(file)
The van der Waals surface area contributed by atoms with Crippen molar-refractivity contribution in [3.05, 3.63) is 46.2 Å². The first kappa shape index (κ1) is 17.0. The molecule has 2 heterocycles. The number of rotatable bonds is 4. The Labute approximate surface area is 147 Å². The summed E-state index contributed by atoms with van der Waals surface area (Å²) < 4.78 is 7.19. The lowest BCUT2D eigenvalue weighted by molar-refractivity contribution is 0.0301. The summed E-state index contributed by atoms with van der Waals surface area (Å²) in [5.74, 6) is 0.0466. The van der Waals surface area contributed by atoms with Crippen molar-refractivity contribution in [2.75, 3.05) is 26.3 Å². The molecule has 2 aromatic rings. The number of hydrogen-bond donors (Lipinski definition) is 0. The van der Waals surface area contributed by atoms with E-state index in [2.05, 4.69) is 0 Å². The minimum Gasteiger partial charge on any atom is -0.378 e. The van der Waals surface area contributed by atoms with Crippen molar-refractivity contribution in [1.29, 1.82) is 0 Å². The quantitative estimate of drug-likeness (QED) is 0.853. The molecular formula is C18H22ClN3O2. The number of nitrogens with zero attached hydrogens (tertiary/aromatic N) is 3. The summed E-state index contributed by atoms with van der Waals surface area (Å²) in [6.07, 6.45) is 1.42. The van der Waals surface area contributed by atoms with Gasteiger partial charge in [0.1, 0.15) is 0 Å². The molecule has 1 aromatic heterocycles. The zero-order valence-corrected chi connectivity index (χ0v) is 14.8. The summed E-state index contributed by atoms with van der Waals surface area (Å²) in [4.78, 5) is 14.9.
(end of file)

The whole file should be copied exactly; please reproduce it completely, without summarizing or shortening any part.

The van der Waals surface area contributed by atoms with Crippen molar-refractivity contribution in [3.05, 3.63) is 46.2 Å². The first kappa shape index (κ1) is 17.0. The molecule has 2 heterocycles. The number of rotatable bonds is 4. The Labute approximate surface area is 147 Å². The summed E-state index contributed by atoms with van der Waals surface area (Å²) < 4.78 is 7.19. The lowest BCUT2D eigenvalue weighted by molar-refractivity contribution is 0.0301. The summed E-state index contributed by atoms with van der Waals surface area (Å²) in [5.74, 6) is 0.0466. The van der Waals surface area contributed by atoms with Crippen molar-refractivity contribution in [2.75, 3.05) is 26.3 Å². The molecule has 2 aromatic rings. The number of hydrogen-bond donors (Lipinski definition) is 0. The van der Waals surface area contributed by atoms with E-state index in [2.05, 4.69) is 0 Å². The minimum Gasteiger partial charge on any atom is -0.378 e. The van der Waals surface area contributed by atoms with Crippen molar-refractivity contribution in [1.29, 1.82) is 0 Å². The quantitative estimate of drug-likeness (QED) is 0.853. The molecular formula is C18H22ClN3O2. The number of nitrogens with zero attached hydrogens (tertiary/aromatic N) is 3. The summed E-state index contributed by atoms with van der Waals surface area (Å²) in [6.07, 6.45) is 1.42. The van der Waals surface area contributed by atoms with Gasteiger partial charge in [0.1, 0.15) is 0 Å². The molecule has 1 aromatic heterocycles. The zero-order valence-corrected chi connectivity index (χ0v) is 14.8. The summed E-state index contributed by atoms with van der Waals surface area (Å²) in [4.78, 5) is 14.9.